The LMC, with 179 churches in Pennsylvania, Ohio and New York, voted to leave the Mennonite Church USA, the umbrella organization of Mennonite congregations, in November 2015. The decision to leave went into effect Monday (Jan. 1).
The two groups fractured over the definition of marriage — an issue roiling virtually every U.S. religious denomination in the wake of the 2015 Supreme Court ruling legalizing same-sex marriage. The LMC opposes same-sex marriage and members were increasingly uncomfortable with some Mennonite Church USA policies that affirmed it, including hiring policies that address LGBT people.
But the issue of sexuality has riven the Mennonite community — and many other Protestant denominations — for decades. The Mennonite Church USA officially views homosexual activity as a sin and defines marriage as between one man and one woman, but there has been pushback against that from within as several pastors have performed same-sex marriages (and been censured or resigned) and smaller regional conferences that affirm LGBT relationships have departed.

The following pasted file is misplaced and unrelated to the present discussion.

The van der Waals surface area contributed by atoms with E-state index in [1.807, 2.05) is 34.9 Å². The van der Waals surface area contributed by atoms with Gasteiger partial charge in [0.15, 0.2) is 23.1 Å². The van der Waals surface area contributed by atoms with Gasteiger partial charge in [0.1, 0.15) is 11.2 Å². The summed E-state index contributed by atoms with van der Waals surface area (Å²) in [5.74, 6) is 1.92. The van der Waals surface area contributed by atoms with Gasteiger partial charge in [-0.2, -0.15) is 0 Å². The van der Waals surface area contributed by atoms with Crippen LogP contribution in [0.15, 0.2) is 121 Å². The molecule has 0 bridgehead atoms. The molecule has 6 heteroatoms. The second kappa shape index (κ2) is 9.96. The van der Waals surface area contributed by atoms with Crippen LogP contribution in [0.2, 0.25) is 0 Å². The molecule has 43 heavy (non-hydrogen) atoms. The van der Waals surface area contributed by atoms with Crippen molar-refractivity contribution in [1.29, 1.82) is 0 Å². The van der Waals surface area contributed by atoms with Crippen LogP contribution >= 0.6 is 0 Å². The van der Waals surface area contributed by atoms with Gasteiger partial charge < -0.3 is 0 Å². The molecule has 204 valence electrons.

The chaos has prompted some Mennonites to call for re-evaluating the relationship of individual congregations to the broader community. In Canada, fracturing and declining membership has led to the formation of regional bands of congregations that share similar views.
“Typically, when you have social change, it may occur over one or two generations,” Donald Kraybill, a professor who studies Mennonites and their cousins, the Amish, told NPR at the time of the LMC’s decision in 2015. “To put it in a fast track and to try to make decisions about it in a matter of two or three years can be very dangerous for the health of a community.”
Mennonites are Anabaptists — Protestants who believe in the validity of adult baptism only — and are among the smallest groups of Protestants, with about 2 million members worldwide. In 2016, there were about 78,000 members of the Mennonite Church USA, a decline from about 133,000 in the 1990s.